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Ratna Vishwanathan: ‘Over the last month collection has slowly picked up and we are at around 70 to 80 percent’

‘MFIs have coped but going cashless is tough'

Civil Society News, Gurugram

Published: Dec. 29, 2016
Updated: Jun. 15, 2017

The microfinance business works on a model of collection and disbursement. Traditionally it has been dependent on cash because loans are small and so are repayments. When demonitisation was announced, this cycle was disrupted. At stake were the finances of 40 million women. Their problems were far removed from the focus on queues at banks in cities.

But in three weeks collections have reached 70 percent or so. Women have stood in line and withdrawn their small sums to keep the wheels of microfinance turning.  There are, of course, other issues like loans put in accounts that can’t be readily accessed and repayments that have been delayed. The thrust to go cashless in microfinance has many hurdles but it is also an opportunity. We spoke to Ratna Vishwanathan, the CEO of Microfinance Institutions Network (MFIN), a Self-Regulatory Organisation (SRO), on how the sector has been coping.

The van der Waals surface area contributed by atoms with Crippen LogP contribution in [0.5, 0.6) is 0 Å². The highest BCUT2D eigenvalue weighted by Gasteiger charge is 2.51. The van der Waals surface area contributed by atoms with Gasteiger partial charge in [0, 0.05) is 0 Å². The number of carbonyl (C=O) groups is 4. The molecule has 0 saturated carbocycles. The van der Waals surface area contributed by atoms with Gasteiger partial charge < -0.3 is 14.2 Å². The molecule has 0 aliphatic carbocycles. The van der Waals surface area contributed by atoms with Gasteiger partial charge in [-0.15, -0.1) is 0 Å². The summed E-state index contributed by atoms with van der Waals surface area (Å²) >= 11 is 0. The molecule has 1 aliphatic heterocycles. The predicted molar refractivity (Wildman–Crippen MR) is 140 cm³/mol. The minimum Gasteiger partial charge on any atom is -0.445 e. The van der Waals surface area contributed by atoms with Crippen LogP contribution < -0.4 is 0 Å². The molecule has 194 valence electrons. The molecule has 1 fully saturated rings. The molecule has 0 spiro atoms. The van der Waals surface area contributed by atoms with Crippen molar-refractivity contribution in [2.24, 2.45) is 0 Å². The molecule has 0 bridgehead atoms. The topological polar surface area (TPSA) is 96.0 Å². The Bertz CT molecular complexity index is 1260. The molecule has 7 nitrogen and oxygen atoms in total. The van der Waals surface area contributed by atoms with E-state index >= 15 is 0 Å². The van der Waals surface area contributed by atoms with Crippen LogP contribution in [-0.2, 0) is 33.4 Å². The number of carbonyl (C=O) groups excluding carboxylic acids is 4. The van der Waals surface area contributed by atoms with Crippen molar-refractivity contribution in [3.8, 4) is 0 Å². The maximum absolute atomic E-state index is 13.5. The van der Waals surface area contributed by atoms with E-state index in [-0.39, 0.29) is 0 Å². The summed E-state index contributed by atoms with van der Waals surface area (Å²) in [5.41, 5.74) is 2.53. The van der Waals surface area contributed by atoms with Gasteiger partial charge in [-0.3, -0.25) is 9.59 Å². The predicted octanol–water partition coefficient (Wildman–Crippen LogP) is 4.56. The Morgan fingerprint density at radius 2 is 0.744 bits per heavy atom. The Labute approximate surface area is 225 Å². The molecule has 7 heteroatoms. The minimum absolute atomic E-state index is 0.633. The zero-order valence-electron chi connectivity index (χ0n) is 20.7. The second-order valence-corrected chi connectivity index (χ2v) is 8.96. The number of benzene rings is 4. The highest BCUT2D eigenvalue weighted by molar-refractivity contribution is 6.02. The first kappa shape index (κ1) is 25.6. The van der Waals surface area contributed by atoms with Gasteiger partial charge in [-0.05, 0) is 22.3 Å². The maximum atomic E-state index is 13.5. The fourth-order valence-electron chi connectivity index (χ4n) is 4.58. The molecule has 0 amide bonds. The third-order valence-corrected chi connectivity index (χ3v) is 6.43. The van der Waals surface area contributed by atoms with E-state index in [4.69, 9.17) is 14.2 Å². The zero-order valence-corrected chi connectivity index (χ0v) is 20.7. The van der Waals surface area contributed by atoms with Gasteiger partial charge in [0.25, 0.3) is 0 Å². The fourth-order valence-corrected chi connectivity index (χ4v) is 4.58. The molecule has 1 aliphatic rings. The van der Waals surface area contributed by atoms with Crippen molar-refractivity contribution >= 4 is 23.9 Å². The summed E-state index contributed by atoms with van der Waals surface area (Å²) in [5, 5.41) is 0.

What has been the effect of demonitisation on the microfinance industry?

We cover around 40 million women across 32 states and our loan book size is about Rs 70,000 crores. The agricultural sector, cooperatives and the corporate sector all have a constituency. Big people speak for them. But the low-income, non-agricultural unorganised sector has no constituency. It is practically invisible.

We initially requested the government to allow us to collect old notes from our customers since most of them are in rural or peri-urban areas and their access to new money would be limited. We would, of course, account for every note and put it in the banks. But last minute our request was turned down.

Despite that, collection has not been bad. Over the last month collection has slowly picked up and we are at around 70 to 80 percent. 

You are saying that 40 million women had started accessing the new ...

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